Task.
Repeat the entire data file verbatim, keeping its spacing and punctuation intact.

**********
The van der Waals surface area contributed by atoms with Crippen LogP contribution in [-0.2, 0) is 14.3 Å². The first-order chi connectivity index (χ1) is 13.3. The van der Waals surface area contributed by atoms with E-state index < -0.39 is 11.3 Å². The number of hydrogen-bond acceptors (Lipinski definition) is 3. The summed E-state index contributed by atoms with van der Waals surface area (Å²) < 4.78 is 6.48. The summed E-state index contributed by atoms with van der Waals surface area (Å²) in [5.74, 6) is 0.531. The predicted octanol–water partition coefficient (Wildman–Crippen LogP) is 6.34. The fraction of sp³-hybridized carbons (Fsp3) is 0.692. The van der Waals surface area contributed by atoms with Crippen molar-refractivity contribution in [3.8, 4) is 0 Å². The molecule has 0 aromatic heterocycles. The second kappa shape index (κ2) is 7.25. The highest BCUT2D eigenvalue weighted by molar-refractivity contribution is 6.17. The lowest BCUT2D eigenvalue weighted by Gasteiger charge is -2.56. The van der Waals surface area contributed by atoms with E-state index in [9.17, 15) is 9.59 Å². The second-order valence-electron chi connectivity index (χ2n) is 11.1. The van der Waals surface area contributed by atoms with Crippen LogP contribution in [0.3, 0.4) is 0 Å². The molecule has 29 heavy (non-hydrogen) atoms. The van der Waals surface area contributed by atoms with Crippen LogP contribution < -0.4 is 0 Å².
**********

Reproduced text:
The van der Waals surface area contributed by atoms with Crippen LogP contribution in [-0.2, 0) is 14.3 Å². The first-order chi connectivity index (χ1) is 13.3. The van der Waals surface area contributed by atoms with E-state index < -0.39 is 11.3 Å². The number of hydrogen-bond acceptors (Lipinski definition) is 3. The summed E-state index contributed by atoms with van der Waals surface area (Å²) < 4.78 is 6.48. The summed E-state index contributed by atoms with van der Waals surface area (Å²) in [5.74, 6) is 0.531. The predicted octanol–water partition coefficient (Wildman–Crippen LogP) is 6.34. The fraction of sp³-hybridized carbons (Fsp3) is 0.692. The van der Waals surface area contributed by atoms with Crippen molar-refractivity contribution in [3.8, 4) is 0 Å². The molecule has 0 aromatic heterocycles. The second kappa shape index (κ2) is 7.25. The highest BCUT2D eigenvalue weighted by molar-refractivity contribution is 6.17. The lowest BCUT2D eigenvalue weighted by Gasteiger charge is -2.56. The van der Waals surface area contributed by atoms with E-state index in [9.17, 15) is 9.59 Å². The second-order valence-electron chi connectivity index (χ2n) is 11.1. The van der Waals surface area contributed by atoms with Crippen LogP contribution in [0.3, 0.4) is 0 Å². The molecule has 29 heavy (non-hydrogen) atoms. The van der Waals surface area contributed by atoms with Crippen LogP contribution < -0.4 is 0 Å².